Also, if you have this big national park, all of the other stakeholders might jump into the process of solving certain problems that I mentioned, like the sewage system, urban waste, solid waste management, etc. We think that we are very close to convincing the government to at least seriously consider the national park option. We of course see that even the ‘nature park’ might be a good step toward the final goal, but surely it’s not enough. We are clear in this position.
So, this is where we stand. Of course, when we started campaigning for the preservation of Vjosë, we were very distant in our arguments—the government only wanted to build hydropower because they thought that would be the best scenario for the development of that area. But now, it looks like they’ve totally withdrawn from that position, and now we are just discussing the layer of protection.
There’s been a lot of international media attention; Patagonia also made a video about the issue. What have been the other successes so far?
I mean, if you go back ten years or more when we started complaining, people were not even looking at us seriously. That time was a very good ‘hydro time’ back in 2012 – 2013. Hydropower was the sexiest thing in the market, in the world.
First, we tried to gather arguments and science-based evidence as to why hydropower is not that green, why hydropower in Vjosë would not be good—for example, why it would harm the uniqueness of the river, why it would harm the last hotspots of biodiversity. We also talked about why the way hydropower was designed and planned to be built was actually in the wrong location and wrongly designed; it would not be economically feasible and viable in the long-term. And of course we talked about all the other negative effects of the dams upstream and downstream, such as the increasing cost of erosion, the increase of droughts downstream of the dam, the increasing effects on the microclimate, especially on the reservoirs on the upstream part, and the impact on water quality.
We carefully analyzed all this data and brought it to the public, to the media, and to the government to show that this is not the right direction. There’s more evidence and proof that if you conserve that area, if you use it sustainably and wisely, it can bring more benefits in the long-term, and you can still have the river, you can still have the natural heritage, you can continue to use it—and there could be an alternative way in the future if you want to build.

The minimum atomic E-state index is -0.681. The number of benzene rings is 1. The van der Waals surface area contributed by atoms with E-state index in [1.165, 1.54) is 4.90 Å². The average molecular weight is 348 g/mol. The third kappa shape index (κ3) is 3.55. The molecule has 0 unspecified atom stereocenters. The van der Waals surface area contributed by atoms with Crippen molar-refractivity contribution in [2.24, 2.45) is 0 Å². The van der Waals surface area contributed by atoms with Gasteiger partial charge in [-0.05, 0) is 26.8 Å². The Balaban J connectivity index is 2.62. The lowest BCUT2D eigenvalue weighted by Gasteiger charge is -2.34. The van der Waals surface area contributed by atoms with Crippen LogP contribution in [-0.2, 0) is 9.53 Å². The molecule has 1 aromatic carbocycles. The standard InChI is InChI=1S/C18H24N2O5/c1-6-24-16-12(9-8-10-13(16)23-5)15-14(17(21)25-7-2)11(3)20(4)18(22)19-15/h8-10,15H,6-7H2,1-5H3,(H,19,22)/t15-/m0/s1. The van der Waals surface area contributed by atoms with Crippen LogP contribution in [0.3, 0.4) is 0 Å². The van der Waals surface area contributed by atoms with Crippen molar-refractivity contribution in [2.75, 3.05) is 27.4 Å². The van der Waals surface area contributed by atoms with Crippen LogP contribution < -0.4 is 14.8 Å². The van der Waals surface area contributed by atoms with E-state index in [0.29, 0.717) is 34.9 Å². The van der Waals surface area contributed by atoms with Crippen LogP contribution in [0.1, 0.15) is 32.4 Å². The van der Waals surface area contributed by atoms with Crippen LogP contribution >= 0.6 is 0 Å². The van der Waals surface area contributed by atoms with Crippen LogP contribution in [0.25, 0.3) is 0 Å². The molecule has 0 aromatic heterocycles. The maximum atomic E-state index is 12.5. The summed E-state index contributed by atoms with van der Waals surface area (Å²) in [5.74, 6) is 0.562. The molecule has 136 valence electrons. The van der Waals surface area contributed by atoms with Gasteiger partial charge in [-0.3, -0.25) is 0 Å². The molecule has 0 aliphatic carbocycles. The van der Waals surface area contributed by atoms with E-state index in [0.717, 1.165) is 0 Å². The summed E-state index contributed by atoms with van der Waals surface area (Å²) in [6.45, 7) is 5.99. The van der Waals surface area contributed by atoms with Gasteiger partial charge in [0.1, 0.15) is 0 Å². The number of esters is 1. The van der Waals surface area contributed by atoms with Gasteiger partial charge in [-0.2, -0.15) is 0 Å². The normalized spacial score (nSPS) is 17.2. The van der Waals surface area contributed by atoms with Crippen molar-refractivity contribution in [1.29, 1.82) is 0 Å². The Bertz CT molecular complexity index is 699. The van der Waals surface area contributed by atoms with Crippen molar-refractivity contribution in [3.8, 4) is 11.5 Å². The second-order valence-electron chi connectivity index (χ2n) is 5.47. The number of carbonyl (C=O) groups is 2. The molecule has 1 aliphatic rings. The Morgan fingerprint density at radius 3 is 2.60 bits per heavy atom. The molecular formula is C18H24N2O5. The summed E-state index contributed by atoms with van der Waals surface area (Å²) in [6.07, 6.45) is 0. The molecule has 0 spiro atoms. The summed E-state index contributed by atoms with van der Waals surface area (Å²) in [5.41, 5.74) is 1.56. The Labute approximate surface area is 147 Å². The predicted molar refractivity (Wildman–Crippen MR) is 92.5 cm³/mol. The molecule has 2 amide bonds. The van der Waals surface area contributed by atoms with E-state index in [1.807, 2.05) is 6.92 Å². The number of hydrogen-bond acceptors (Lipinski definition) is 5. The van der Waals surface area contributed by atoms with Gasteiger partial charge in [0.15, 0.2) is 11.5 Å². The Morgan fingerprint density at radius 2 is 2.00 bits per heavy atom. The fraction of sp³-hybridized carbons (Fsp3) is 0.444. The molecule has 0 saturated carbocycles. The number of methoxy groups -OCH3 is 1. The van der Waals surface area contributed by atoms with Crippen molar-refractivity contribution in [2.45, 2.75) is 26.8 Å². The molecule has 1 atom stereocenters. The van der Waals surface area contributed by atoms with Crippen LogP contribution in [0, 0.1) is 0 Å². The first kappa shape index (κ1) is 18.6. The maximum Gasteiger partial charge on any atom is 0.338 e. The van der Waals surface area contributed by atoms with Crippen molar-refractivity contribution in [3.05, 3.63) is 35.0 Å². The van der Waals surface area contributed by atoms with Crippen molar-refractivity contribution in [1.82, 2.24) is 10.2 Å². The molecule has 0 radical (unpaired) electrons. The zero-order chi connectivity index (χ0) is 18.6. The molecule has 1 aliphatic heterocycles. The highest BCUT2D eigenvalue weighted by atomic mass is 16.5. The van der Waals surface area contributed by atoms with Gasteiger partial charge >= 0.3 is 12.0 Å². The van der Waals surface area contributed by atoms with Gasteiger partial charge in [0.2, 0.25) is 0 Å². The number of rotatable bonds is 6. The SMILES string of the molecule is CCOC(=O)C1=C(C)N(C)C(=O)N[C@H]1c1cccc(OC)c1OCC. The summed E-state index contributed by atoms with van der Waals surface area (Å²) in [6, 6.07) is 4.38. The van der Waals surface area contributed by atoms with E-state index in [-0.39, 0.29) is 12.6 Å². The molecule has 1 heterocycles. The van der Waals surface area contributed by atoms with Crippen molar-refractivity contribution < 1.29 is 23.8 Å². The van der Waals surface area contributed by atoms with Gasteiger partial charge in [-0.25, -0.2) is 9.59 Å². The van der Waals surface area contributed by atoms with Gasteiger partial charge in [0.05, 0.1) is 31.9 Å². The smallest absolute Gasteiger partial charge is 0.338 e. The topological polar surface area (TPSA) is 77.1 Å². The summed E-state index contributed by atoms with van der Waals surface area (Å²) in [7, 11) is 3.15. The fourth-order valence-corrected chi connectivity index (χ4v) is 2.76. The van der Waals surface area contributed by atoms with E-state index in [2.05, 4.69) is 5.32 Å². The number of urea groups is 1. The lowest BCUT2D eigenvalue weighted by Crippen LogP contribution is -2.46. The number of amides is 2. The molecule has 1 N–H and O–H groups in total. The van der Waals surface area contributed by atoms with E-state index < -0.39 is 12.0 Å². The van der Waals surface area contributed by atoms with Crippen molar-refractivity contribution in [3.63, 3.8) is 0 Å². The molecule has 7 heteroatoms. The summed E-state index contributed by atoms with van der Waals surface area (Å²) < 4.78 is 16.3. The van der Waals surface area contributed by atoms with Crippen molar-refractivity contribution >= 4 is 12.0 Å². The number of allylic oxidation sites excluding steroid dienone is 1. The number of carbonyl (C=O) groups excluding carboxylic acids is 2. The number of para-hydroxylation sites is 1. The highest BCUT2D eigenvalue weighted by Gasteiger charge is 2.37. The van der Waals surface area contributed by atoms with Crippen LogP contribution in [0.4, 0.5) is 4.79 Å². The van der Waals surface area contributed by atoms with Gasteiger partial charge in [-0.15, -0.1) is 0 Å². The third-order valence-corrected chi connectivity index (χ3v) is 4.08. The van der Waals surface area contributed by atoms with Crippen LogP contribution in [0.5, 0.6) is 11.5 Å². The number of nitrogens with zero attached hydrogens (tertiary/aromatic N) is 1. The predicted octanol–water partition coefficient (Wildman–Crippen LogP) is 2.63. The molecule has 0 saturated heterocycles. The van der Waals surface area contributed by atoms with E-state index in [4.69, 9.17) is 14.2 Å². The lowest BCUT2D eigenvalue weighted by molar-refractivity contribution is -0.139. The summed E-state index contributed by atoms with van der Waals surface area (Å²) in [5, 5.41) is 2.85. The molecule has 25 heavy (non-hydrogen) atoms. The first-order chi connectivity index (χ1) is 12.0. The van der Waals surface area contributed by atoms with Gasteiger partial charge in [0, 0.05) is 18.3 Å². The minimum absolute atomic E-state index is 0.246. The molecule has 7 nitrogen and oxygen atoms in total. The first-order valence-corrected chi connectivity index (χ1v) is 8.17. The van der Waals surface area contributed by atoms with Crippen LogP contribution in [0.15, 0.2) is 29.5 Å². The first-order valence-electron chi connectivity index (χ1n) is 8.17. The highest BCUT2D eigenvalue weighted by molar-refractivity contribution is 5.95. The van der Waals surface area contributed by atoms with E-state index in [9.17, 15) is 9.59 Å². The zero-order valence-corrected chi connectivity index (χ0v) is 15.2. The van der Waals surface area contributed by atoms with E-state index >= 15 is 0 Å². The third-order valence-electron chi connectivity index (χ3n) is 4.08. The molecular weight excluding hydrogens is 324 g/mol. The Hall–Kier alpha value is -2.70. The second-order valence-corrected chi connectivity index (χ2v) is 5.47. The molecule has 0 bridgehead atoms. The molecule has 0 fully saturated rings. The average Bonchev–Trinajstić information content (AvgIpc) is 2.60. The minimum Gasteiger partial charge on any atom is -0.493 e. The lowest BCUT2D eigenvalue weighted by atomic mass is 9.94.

So, we got rid of all their arguments, and we got close to the media and the international media. It has gained a lot of attention, and all these celebrities have been hooked to become big supporters of the campaign. Patagonia, as well—since three years ago, Patagonia has been one of the biggest supporters of our campaign, and since November of last year, it looks like they want to be more and more involved—they want to work more toward the proclamation of Vjosë as a national park.
How can people help?
For this, we are assuming that we need a period of roughly three years [because] it’s not something ordinary like the traditional national parks. It’s a flowing aquatic ecosystem, and there are communities all along the river banks. Every site must be checked, and it’s not really standardized from a nature conservation perspective, but there are models.
Right now, we have a petition, and we are aiming for 100,000 signatures. People can also donate at the bottom of our site. Even if the government is willing to support the national park becoming a reality, there is still lots of extremely hard work to do; work that will need a lot of energy, a lot of expertise, and a lot of money.
Olsi Nika is an environmental biologist and an expert on the biological assessment of water quality. He has participated in different projects related to biological environmental monitoring. He is currently involved with The Center for Protection of the Natural Ecosystems in Albania (EcoAlbania).
Braden Bjella is an American culture journalist based in Eastern Europe covering music, politics, history, the environment, and the intersections therein.